E. coli in Germany
Don't shoot the cucumber
A deadly outbreak in Hamburg causes ripples round Europe
Jun 2nd 2011 | BERLIN | from the print edition
SEVENTEEN deaths, some 1,500 confirmed or suspected cases and hundreds of millions of euros in losses: the outbreak of E. coli infections in northern Germany is causing havoc across Europe. The culprit is an especially nasty strain of E. coli, which normally resides harmlessly in the gut. Type O104:H4 can cause bloody diarrhoea, convulsions and, most lethally, haemolytic-uraemic syndrome, which attacks the kidneys. Nearly all the dead are women. Nobody knows why.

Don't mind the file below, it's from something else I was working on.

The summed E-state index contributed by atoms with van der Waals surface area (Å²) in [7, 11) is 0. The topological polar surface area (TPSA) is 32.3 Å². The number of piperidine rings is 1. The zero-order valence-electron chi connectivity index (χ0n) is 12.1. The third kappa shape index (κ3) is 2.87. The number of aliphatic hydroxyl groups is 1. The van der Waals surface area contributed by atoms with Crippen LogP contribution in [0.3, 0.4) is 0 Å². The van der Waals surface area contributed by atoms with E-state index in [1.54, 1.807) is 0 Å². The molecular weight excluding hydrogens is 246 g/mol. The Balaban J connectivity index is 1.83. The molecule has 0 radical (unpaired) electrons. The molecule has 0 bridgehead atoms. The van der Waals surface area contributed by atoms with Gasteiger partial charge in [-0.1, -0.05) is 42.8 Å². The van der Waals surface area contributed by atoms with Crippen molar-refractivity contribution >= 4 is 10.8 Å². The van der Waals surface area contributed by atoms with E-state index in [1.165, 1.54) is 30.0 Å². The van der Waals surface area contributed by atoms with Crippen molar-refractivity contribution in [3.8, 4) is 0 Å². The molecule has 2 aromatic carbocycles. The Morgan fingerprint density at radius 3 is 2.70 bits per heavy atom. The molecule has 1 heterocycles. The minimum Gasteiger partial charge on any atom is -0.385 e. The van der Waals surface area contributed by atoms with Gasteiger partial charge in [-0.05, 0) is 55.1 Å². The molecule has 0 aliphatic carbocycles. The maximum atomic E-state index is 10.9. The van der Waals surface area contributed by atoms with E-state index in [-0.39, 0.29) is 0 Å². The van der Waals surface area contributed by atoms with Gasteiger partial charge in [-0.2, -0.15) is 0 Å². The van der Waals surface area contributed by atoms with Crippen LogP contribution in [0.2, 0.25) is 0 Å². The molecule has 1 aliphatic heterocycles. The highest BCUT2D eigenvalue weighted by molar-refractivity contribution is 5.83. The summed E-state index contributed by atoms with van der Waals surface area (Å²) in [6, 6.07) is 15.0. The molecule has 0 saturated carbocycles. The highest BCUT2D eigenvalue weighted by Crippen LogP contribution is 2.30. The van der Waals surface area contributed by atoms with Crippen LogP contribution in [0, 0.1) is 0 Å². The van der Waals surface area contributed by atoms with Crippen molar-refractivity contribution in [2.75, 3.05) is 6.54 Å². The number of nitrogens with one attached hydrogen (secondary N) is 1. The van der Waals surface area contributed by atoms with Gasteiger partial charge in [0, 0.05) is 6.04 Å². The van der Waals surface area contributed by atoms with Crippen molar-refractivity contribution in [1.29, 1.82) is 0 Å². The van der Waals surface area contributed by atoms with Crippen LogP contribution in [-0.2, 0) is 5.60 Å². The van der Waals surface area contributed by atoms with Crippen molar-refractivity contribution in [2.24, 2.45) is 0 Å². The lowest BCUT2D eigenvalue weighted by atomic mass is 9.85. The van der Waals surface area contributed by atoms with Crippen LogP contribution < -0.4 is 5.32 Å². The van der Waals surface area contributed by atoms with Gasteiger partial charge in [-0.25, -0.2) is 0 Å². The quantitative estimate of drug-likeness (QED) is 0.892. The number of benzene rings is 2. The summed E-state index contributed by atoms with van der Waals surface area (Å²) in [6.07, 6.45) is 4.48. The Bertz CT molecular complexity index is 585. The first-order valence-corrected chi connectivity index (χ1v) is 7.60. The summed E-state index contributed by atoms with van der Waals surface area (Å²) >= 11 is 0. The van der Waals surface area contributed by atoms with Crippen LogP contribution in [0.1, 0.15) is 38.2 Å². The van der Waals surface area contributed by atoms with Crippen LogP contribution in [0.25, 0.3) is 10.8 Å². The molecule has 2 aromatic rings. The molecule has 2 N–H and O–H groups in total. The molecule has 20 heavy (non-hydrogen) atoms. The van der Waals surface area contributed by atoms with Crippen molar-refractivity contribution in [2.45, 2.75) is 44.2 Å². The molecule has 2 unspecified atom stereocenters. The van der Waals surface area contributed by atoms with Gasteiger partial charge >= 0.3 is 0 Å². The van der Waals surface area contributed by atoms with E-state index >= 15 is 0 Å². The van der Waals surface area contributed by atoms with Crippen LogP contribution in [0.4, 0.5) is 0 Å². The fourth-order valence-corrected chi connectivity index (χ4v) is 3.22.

German health authorities at first traced the infection to organic cucumbers from Spain and advised people to avoid them, along with salad and raw tomatoes. Now it seems the cucumbers were innocent (though some may have been contaminated with another strain). But the vegetable warning still stands, and the economic and political damage is mounting.
Spanish growers claim that they are suffering losses of